Steel was Audi’s structural material of choice, from bespoke steel boxes submerged below the basement slab to trapezoidal tapering raking columns at the southern façade. The use of a steel frame in the superstructure has allowed a highly flexible floor plan for future renovations to the showroom and office spaces, while a steel intensive perimeter sheet-piled basement has provided significant cost, aesthetic and construction programme benefits below ground.
Overall, the Audi showroom structure is a seven-storey, 30,000m² building with five-storeys above ground. The superstructure also contains three floors of showroom and sales areas, with offices, marketing and conference facilities over the top two floors. Below ground, a two-storey basement contains futuristic workshops and diagnostic facilities.The structure’s architecture was deliberately pared down by Wilkinson Eyre to allow the main features, the cars themselves, to stand out. The structural frame and simple floor arrangements maximise light and airiness.
Long span steel plate girders have been used to allow large (19m span) column free floor plates, while squeezing the floor sandwich to a meagre metre from ceiling to finished floor level. To enable the tight floor construction, early coordination of the services with the structure was essential.
Considering the thickness of the floor construction, composite steel floor decking was the natural choice. This floor construction has allowed for considerable savings in the foundations, reducing the number and size of piles and bringing savings in both material usage and project costs.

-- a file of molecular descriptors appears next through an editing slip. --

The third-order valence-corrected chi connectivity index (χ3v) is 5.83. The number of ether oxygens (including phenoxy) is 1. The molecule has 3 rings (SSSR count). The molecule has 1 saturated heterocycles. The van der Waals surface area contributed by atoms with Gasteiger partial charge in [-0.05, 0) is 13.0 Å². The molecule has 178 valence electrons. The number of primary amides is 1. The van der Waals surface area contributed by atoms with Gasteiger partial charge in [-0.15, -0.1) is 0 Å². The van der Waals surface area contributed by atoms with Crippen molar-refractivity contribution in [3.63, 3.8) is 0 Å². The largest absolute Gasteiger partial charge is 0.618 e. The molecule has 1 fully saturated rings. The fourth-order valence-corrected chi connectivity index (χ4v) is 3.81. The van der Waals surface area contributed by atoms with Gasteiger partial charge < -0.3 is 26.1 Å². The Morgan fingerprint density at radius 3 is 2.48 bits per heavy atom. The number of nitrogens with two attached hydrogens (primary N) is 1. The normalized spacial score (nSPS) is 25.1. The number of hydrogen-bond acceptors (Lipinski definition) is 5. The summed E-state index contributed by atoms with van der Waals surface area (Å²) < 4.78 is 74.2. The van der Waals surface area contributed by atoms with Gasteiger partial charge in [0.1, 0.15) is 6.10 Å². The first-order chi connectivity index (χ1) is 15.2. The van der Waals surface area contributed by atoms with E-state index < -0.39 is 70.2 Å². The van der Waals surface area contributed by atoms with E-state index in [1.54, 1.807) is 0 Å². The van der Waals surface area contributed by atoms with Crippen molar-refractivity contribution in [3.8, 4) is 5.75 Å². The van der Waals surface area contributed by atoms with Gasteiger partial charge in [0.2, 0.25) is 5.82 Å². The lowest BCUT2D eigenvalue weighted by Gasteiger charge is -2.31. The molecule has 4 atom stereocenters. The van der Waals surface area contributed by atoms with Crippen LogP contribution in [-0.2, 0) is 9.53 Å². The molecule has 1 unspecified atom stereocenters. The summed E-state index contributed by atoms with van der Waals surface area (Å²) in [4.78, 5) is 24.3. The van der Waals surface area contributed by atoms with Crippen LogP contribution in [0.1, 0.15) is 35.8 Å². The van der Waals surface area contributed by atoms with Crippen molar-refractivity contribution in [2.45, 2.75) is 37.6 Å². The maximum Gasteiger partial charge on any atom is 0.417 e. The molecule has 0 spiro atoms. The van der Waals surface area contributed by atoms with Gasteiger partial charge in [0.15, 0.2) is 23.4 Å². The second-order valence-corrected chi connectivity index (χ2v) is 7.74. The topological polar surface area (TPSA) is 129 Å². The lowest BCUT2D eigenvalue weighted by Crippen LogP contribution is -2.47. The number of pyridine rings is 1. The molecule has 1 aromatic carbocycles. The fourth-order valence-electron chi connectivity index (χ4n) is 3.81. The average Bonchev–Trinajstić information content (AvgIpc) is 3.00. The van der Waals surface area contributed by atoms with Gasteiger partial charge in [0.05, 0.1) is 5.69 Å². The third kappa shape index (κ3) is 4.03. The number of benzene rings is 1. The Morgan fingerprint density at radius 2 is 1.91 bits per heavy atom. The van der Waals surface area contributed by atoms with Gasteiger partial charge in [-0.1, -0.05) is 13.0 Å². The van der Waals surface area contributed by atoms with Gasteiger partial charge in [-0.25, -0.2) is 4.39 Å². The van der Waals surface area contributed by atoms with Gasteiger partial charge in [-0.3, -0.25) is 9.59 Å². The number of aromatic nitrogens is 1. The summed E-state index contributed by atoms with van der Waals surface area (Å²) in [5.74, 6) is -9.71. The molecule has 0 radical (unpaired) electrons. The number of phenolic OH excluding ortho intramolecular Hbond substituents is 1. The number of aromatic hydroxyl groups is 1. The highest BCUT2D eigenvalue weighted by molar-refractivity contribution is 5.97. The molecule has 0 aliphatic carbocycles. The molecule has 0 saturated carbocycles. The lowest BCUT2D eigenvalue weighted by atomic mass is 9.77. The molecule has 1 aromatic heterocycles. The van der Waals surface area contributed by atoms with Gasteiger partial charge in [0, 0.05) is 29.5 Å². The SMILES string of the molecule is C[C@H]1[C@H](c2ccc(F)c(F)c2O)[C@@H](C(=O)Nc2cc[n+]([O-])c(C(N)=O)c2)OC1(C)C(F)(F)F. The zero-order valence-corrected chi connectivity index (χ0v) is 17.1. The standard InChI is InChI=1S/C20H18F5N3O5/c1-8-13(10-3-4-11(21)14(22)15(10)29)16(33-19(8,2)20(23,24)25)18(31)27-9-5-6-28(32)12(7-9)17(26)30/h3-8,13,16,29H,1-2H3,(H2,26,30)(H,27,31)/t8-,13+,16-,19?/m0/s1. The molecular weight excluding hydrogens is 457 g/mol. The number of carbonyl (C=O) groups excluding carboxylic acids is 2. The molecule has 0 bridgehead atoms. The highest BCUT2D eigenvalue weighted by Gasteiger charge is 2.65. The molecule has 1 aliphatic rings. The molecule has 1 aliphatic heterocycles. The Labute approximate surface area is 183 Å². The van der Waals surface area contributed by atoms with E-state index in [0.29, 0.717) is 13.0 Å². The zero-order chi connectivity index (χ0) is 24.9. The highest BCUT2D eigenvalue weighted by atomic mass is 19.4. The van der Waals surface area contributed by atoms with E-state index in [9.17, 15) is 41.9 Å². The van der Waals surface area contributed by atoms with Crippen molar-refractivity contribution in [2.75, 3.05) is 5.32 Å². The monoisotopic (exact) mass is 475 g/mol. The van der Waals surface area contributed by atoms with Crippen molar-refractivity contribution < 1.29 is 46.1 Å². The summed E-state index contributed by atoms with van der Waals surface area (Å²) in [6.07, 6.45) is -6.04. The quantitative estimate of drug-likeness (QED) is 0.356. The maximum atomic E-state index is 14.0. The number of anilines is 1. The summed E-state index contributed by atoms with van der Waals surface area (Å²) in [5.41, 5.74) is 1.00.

The exposed internal roof structure is another key feature providing a backdrop of engineered architecture to the cavernous rear display space. The single curve of the roof is formed of curved rolled sections simply and elegantly braced and connected. The economic design extends to the lightweight steel roof deck, chosen to provide the roof structure, architectural finish and acoustic attenuation. The speed of erection of the roof deck enabled the quick closing of the building envelope following the steelwork erection.
The primary roof structure is based on a single axis of curvature, the southern M4 facing edge of the building introduces a curve on plan producing double curved eaves. This geometrically challenging edge, fabricated from steel, was included in the primary steelwork package to ensure a crisp, engineered finish.
A strong architectural vision for the project was carried right through to the design of steelwork connections. “The connections for the roof and column steelwork are all exposed and needed a lot of design work to get the desired aesthetic effect,” explains Jeff Matthews, Rowen Structures’ Project Manager.
In summary, the judges say this is a comprehensively well designed and economical structure and its details reflect a technical ethos. The building showcases the values that Audi project to their public with great panache. This is an appropriately stylish and racy building, showing structural steelwork to great effect.